“I was told that Northeastern Ohio is one of the few areas that speaks American-English without an accent. Is that true?” The Newton Falls Public Library staff’s immediate thought was everyone has a regional accent; but we don’t judge questions, we only seek to answer them. It is time to seek the truth.
The American Language; an inquiry into the development of English in the United States by H.L. Mencken, published in 1936, is old but an excellent place to begin. Our questioner used the term accent, Mencken refers to our differences in speech as “regional peculiarities and intonation” [p. 90] and “localisms” [p.416]. There is an entire chapter dedicated to The Pronunciation of American. The main dialects listed in this chapter are Western American [which includes northern Ohio], the New England, and the Southern. The language of immigrants in these areas also colors the manner in which words are spoken. Mencken notes that “the standard American that seems to be gathering form today is principally Western, and Dr. J. S. Kenyon, the author of the best existing textbook of American usage, did well to base it on ‘the cultivated pronunciation of this own locality – the Western Reserve of Ohio’ [p 327].” This was Kenyon’s opinion in 1928, but is it still considered to be so?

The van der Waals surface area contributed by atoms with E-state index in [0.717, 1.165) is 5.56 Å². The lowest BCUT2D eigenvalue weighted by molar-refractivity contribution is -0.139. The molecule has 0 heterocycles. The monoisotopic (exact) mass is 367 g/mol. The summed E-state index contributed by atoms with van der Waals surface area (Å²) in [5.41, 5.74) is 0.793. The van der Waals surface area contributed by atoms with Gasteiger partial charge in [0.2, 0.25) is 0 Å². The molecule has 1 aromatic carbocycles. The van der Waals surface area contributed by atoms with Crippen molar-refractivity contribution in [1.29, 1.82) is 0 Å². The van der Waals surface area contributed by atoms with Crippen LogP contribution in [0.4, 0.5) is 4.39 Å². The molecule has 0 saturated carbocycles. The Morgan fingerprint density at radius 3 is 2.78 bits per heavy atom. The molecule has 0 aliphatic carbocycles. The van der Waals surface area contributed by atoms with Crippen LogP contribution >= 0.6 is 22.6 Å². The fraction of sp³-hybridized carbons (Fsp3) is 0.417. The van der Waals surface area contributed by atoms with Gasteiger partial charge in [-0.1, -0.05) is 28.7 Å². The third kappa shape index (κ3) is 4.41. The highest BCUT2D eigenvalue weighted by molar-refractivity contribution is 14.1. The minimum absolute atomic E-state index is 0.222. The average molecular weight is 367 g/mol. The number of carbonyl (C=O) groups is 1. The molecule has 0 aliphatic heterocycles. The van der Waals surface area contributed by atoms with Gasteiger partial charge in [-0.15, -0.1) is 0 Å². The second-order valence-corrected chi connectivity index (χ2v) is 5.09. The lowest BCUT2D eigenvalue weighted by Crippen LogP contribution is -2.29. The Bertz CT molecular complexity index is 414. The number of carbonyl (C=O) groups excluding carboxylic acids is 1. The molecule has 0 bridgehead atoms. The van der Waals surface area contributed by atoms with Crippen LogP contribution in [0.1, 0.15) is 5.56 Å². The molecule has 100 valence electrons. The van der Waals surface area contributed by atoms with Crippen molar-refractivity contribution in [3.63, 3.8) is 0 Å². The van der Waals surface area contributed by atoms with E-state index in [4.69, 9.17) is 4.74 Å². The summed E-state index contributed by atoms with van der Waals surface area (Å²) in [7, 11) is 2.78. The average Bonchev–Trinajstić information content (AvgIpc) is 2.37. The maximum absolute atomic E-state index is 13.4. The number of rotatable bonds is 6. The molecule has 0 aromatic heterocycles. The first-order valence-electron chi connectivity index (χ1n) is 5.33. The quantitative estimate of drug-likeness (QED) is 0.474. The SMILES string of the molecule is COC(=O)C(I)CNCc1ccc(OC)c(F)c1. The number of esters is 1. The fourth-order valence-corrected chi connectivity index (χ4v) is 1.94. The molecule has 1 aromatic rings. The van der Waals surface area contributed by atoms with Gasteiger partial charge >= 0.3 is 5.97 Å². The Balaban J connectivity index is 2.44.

In 2004, James L. Fitch, Ph. D presented a paper titled, Standard American English (SAE) [www.auburn.edu/~fitchjl/postseho.doc]. He describes Standard American English as easily understood by everyone and does not mark someone as being from a particular geographic area. It is more formal than General American English and is routinely used in business.
PBS has a website, Do You Speak American? [www.pbs.org/speak/seatosea/standardamerican]. American Standard is actually an idealized way of speaking and is taught by accent coaches. These 'accent reduction' classes to lose regional dialects are taken by actors, business people, and other professional communicators. While Midwestern speech is not as distinctive in its differences as that of New Yawkers or ya’ll down South, it does have things which also make it unique. It cites examples of these regionalisms, including that Midwesterners say Dawn and Don in the same fashion rather than as two different words. Apparently, while we are not without an accent, we are considered to have the most neutral sounding one.